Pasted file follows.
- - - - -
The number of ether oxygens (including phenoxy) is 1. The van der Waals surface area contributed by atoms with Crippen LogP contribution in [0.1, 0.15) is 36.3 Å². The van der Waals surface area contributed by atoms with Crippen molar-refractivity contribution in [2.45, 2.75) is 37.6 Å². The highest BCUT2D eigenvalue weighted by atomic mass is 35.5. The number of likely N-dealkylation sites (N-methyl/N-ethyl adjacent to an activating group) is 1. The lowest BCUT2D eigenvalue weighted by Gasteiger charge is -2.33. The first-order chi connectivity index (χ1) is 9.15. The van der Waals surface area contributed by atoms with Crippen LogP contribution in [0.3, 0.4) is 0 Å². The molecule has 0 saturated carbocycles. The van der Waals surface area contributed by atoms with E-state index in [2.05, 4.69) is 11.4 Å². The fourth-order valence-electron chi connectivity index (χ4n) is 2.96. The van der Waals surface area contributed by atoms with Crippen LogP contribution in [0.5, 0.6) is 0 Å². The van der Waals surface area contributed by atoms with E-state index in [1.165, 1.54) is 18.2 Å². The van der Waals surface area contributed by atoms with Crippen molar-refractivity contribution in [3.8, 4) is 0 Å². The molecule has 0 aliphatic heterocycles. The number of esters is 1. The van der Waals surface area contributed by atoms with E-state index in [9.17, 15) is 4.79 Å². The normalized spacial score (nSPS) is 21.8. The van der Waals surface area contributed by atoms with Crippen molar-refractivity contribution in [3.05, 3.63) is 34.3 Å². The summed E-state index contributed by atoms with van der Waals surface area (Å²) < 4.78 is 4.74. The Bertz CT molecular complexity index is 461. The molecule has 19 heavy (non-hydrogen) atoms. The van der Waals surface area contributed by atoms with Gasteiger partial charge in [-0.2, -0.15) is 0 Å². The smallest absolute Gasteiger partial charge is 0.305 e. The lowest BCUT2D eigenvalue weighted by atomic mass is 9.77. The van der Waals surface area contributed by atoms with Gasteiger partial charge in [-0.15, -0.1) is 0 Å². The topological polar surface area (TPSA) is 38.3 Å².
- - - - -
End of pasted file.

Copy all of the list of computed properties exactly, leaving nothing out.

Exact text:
The number of ether oxygens (including phenoxy) is 1. The van der Waals surface area contributed by atoms with Crippen LogP contribution in [0.1, 0.15) is 36.3 Å². The van der Waals surface area contributed by atoms with Crippen molar-refractivity contribution in [2.45, 2.75) is 37.6 Å². The highest BCUT2D eigenvalue weighted by atomic mass is 35.5. The number of likely N-dealkylation sites (N-methyl/N-ethyl adjacent to an activating group) is 1. The lowest BCUT2D eigenvalue weighted by Gasteiger charge is -2.33. The first-order chi connectivity index (χ1) is 9.15. The van der Waals surface area contributed by atoms with Crippen LogP contribution in [0.3, 0.4) is 0 Å². The molecule has 0 saturated carbocycles. The van der Waals surface area contributed by atoms with E-state index in [2.05, 4.69) is 11.4 Å². The fourth-order valence-electron chi connectivity index (χ4n) is 2.96. The van der Waals surface area contributed by atoms with Crippen LogP contribution in [0.5, 0.6) is 0 Å². The van der Waals surface area contributed by atoms with E-state index in [1.165, 1.54) is 18.2 Å². The van der Waals surface area contributed by atoms with Crippen molar-refractivity contribution in [3.8, 4) is 0 Å². The molecule has 0 aliphatic heterocycles. The number of esters is 1. The van der Waals surface area contributed by atoms with E-state index in [9.17, 15) is 4.79 Å². The normalized spacial score (nSPS) is 21.8. The van der Waals surface area contributed by atoms with Crippen molar-refractivity contribution in [3.05, 3.63) is 34.3 Å². The summed E-state index contributed by atoms with van der Waals surface area (Å²) < 4.78 is 4.74. The Bertz CT molecular complexity index is 461. The molecule has 19 heavy (non-hydrogen) atoms. The van der Waals surface area contributed by atoms with Gasteiger partial charge in [-0.2, -0.15) is 0 Å². The smallest absolute Gasteiger partial charge is 0.305 e. The lowest BCUT2D eigenvalue weighted by atomic mass is 9.77. The van der Waals surface area contributed by atoms with Gasteiger partial charge in [-0.15, -0.1) is 0 Å². The topological polar surface area (TPSA) is 38.3 Å².